Timing of supplemental nutrition assistance program benefits and families’ home food environments

Susan You, Rosemary Ansah, Alexa Mullins, Sara B. Johnson, Jamie Perin, Sarah J. Flessa, Rachel L.J. Thornton

Research output: Contribution to journalArticlepeer-review


BACKGROUND AND OBJECTIVES: Supplemental Nutrition Assistance Program (SNAP) benefits are designed to buffer families from food insecurity, but studies suggest that most benefits are used by midmonth. In this study, we examined whether the home food environment varies across the SNAP benefits cycle among participating families . METHODS: Participants in this mixed-methods study were 30 SNAP participants who were primary caregivers of a child ages 4–10 years. The home food environment was measured 1 week before SNAP benefit replenishment and again within 1 week after replenishment by using the Home Food Inventory. Household food insecurity was assessed by using the US Department of Agriculture Household Food Security Survey. Wilcoxon rank tests were used to evaluate changes in median Home Food Inventory subscales and food insecurity pre- to post-replenishment. Qualitative interviews with participating caregivers were conducted to explore contextual factors influencing the home food environment across the benefits cycle. RESULTS: Participants had significantly fewer types of vegetables (median: 7.0 vs 8.5, median difference 1.73, 95% confidence interval: 0.5–2.5, P 5 .03) and higher food insecurity preversus post-replenishment (median: 4.0 vs 2.0, median difference 1, 95% confidence interval: 0.1–1.5, P 5 .03). Caregivers described employing a variety of intentional strategies to reduce cyclic variation in food availability. CONCLUSIONS: Findings suggest that there is relatively limited cyclic variation in the home food environment among families participating in SNAP. This may be explained by a number of assistance programs and behavioral strategies caregivers used to make food last and buffer against scarcity. Future research should evaluate the relationship between the degree of home food environment changes and child health outcomes.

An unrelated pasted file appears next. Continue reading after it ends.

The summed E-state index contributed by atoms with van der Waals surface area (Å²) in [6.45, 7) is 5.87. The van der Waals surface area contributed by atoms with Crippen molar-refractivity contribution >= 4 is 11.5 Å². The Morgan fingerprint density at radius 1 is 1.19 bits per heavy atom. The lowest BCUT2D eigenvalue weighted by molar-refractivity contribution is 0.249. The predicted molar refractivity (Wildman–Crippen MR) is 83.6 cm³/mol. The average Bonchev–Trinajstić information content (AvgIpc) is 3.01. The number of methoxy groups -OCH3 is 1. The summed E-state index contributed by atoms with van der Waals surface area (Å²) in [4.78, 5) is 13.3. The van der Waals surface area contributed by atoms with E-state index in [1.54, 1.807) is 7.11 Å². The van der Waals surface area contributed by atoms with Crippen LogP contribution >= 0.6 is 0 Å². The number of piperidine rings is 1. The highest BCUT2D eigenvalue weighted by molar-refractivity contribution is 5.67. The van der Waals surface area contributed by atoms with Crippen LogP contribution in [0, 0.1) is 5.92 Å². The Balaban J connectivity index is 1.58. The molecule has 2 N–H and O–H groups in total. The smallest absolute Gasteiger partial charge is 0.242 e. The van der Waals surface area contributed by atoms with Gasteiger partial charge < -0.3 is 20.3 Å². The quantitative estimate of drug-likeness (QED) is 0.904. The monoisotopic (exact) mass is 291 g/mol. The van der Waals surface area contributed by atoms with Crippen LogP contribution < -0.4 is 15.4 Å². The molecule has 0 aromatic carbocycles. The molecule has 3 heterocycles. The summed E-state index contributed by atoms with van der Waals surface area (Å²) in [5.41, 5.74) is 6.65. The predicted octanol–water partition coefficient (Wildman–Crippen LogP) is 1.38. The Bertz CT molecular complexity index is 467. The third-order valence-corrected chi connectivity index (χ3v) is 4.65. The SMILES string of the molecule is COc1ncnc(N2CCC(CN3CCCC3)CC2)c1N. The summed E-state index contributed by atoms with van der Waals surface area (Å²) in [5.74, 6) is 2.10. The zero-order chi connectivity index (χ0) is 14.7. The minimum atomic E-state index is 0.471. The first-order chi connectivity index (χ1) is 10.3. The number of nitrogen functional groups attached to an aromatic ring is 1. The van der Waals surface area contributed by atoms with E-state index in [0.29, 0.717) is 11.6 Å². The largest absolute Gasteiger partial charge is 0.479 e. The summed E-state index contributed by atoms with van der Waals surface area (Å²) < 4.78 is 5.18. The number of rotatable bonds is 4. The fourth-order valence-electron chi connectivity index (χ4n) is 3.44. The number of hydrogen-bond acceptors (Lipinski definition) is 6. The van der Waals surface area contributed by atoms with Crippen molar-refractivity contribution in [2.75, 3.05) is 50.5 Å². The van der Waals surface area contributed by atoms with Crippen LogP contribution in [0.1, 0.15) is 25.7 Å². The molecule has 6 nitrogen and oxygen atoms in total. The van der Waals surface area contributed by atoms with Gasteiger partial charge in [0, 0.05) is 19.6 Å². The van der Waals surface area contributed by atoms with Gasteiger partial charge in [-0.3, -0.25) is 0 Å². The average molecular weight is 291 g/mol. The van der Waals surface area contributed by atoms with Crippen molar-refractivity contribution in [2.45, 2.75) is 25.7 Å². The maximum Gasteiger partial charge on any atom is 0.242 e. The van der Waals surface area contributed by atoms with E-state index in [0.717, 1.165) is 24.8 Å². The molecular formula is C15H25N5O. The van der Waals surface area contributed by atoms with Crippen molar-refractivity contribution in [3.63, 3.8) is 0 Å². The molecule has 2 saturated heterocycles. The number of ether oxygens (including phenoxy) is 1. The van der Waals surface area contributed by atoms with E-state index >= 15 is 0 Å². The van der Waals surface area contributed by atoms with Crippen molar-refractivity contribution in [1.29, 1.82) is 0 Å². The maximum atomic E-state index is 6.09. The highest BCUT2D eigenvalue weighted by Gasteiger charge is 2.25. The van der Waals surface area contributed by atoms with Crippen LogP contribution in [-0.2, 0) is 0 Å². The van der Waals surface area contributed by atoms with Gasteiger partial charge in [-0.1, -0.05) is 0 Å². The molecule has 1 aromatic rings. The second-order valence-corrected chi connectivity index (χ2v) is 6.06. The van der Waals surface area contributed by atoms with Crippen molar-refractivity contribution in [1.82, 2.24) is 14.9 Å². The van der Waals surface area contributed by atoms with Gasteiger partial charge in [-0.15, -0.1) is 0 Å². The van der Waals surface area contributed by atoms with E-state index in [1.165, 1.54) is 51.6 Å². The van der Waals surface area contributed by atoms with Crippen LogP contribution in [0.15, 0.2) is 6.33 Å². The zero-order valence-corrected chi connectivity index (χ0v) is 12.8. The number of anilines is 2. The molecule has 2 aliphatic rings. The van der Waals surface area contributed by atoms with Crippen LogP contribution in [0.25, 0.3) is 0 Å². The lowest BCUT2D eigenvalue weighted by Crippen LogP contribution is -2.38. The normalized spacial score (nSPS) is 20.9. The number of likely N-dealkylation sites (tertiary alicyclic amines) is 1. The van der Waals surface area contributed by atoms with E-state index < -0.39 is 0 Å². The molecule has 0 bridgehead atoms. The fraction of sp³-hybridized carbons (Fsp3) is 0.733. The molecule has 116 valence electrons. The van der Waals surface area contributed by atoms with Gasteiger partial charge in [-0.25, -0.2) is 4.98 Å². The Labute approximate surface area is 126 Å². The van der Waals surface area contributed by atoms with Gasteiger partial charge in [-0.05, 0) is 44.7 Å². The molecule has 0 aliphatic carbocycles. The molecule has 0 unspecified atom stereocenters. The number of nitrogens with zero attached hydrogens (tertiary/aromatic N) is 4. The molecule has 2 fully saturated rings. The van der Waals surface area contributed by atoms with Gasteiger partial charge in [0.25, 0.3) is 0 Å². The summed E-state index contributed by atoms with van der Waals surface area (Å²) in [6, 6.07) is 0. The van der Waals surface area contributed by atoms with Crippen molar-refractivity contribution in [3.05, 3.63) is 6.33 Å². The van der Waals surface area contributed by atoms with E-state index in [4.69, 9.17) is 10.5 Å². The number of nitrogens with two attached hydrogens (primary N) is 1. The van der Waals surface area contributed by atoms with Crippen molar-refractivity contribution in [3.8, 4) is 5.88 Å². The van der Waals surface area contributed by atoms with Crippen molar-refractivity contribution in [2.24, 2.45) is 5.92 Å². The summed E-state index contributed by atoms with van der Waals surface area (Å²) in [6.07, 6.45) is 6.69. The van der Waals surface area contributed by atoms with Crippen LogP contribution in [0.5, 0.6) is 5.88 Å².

Original languageEnglish (US)
Article number025056
Issue number2
StatePublished - Aug 1 2021

ASJC Scopus subject areas

  • Pediatrics, Perinatology, and Child Health


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